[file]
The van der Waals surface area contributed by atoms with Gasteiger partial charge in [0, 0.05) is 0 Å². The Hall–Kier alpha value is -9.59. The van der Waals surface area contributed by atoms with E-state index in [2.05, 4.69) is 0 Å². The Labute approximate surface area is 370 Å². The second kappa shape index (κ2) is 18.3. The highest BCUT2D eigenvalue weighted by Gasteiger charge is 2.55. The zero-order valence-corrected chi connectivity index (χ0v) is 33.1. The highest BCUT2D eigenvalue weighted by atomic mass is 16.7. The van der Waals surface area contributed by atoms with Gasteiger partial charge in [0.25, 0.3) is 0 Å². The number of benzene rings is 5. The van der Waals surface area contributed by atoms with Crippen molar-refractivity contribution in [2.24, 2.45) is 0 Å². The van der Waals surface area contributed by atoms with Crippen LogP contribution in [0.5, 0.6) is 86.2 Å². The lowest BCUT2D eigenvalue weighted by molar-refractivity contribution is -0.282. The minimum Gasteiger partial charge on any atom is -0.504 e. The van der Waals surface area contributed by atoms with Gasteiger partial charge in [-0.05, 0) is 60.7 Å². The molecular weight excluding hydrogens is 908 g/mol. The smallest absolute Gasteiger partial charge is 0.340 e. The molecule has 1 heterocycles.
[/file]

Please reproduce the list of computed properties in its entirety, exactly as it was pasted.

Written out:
The van der Waals surface area contributed by atoms with Gasteiger partial charge in [0, 0.05) is 0 Å². The Hall–Kier alpha value is -9.59. The van der Waals surface area contributed by atoms with E-state index in [2.05, 4.69) is 0 Å². The Labute approximate surface area is 370 Å². The second kappa shape index (κ2) is 18.3. The highest BCUT2D eigenvalue weighted by Gasteiger charge is 2.55. The zero-order valence-corrected chi connectivity index (χ0v) is 33.1. The highest BCUT2D eigenvalue weighted by atomic mass is 16.7. The van der Waals surface area contributed by atoms with Gasteiger partial charge in [0.25, 0.3) is 0 Å². The number of benzene rings is 5. The van der Waals surface area contributed by atoms with Crippen molar-refractivity contribution in [2.24, 2.45) is 0 Å². The van der Waals surface area contributed by atoms with Crippen LogP contribution in [0.5, 0.6) is 86.2 Å². The lowest BCUT2D eigenvalue weighted by molar-refractivity contribution is -0.282. The minimum Gasteiger partial charge on any atom is -0.504 e. The van der Waals surface area contributed by atoms with Gasteiger partial charge in [-0.05, 0) is 60.7 Å². The molecular weight excluding hydrogens is 908 g/mol. The smallest absolute Gasteiger partial charge is 0.340 e. The molecule has 1 heterocycles.